The New Zealand economy grew 0.9 per cent in the September 2015 quarter, following an increase of 0.3 per cent in June, Statistics New Zealand said today. That was ahead of the 0.8 per cent growth predicted in a Reuters poll of economists, and the Reserve Bank’s forecast for expansion of 0.6 per cent. GDP grew 2.3 percent from the same quarter a year earlier, meeting expectations.
The September quarter increase was driven by growth in the service industries and manufacturing.
“The increase this quarter follows lower growth earlier in the year, which has brought the annual growth down to 2.9 per cent,” national accounts manager, Gary Dunnet, said.
The service industries collectively grew 0.9 per cent in the quarter, driven by increases in business services, retail trade and accommodation, and transport services.
“The service industries were fuelled by greater domestic demand and spending by international visitors,” Dunnet said. “Nine of the 11 service industries reported increases this quarter.”
The acceleration in economic growth comes after a moribund middle of the year when production stalled in the face of sinking global dairy prices. That spurred the Reserve Bank to embark on an easing cycle in June, cutting the official cash rate four times to reach 2.5 per cent in last week’s review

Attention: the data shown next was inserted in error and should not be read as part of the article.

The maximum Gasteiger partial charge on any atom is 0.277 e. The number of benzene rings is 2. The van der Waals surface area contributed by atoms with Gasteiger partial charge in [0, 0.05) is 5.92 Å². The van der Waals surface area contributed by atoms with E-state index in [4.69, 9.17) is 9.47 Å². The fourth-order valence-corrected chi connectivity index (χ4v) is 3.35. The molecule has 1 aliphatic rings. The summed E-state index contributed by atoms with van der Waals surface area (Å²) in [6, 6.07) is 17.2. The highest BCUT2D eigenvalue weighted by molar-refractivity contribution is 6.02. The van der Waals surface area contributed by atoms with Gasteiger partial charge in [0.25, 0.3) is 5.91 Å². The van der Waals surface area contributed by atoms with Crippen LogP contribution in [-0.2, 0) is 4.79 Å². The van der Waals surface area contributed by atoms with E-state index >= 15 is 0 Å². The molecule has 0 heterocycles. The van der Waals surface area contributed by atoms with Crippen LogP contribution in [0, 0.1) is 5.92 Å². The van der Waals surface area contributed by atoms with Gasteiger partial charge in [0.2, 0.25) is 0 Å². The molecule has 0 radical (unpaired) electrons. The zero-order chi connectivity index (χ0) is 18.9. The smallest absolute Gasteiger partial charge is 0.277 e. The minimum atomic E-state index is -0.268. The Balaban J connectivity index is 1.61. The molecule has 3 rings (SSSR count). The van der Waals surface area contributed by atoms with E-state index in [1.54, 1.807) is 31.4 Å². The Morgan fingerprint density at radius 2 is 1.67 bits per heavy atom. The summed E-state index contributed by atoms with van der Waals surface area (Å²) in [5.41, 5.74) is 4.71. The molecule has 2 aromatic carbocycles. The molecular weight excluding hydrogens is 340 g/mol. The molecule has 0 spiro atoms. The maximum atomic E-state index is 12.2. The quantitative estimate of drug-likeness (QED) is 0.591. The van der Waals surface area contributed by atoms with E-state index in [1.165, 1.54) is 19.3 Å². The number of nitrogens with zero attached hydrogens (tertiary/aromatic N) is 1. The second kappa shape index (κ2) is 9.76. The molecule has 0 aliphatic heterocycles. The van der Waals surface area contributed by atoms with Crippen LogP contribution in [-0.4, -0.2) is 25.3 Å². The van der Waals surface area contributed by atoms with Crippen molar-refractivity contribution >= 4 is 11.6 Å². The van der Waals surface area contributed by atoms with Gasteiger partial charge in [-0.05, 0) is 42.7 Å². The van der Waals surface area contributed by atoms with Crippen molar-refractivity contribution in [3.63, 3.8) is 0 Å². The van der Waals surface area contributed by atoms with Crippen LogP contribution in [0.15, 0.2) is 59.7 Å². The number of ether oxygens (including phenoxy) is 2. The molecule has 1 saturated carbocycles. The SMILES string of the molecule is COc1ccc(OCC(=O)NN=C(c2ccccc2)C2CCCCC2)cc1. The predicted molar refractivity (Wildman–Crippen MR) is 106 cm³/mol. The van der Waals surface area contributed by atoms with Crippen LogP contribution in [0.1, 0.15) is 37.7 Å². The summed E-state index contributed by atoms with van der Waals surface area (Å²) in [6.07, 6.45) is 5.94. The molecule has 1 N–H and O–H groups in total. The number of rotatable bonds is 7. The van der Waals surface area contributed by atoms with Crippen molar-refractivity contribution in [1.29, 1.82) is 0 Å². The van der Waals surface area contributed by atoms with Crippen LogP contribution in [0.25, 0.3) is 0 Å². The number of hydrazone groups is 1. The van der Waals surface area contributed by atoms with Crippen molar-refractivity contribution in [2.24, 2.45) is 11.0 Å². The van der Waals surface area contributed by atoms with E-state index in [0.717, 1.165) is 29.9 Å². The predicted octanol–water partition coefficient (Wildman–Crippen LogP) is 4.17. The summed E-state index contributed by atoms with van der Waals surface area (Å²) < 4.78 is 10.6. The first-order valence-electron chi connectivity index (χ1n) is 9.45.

On an expenditure measure, GDP grew 1.2 per cent in the quarter, its fastest pace in more than 14 years as investment in air transport drove up capital investment 2.7 per cent, residential building grew 0.9 per cent and household spending expanded 0.6 per cent. Business investment, which excludes residential housing, grew 2.6 per cent in the quarter.
Expenditure expanded 3.5 per cent on an annual basis, as residential construction grew 6.2 per cent, and exports climbed 9.5 per cent in a period where the kiwi dollar depreciated against most of its trading partners. That included a 0.5 percentage point upward revision to the June quarter to 0.7 per cent after the agency changed its benchmarks.
Construction has been a major contributor to the economy in recent years as Christchurch gets rebuilt after the 2010 and 2011 earthquakes, and efforts are made to address the housing shortage in Auckland. On a production measure, construction shrank 2.9 per cent in the quarter heavy and civil engineering work was scaled back. The sector contracted 0.1 per cent from a year earlier.
Agriculture, forestry and fishing was flat in the quarter, with dairy production and manufacturing down in the period.
The size of the economy (in current prices) was $244 billion for the year ended September 2015.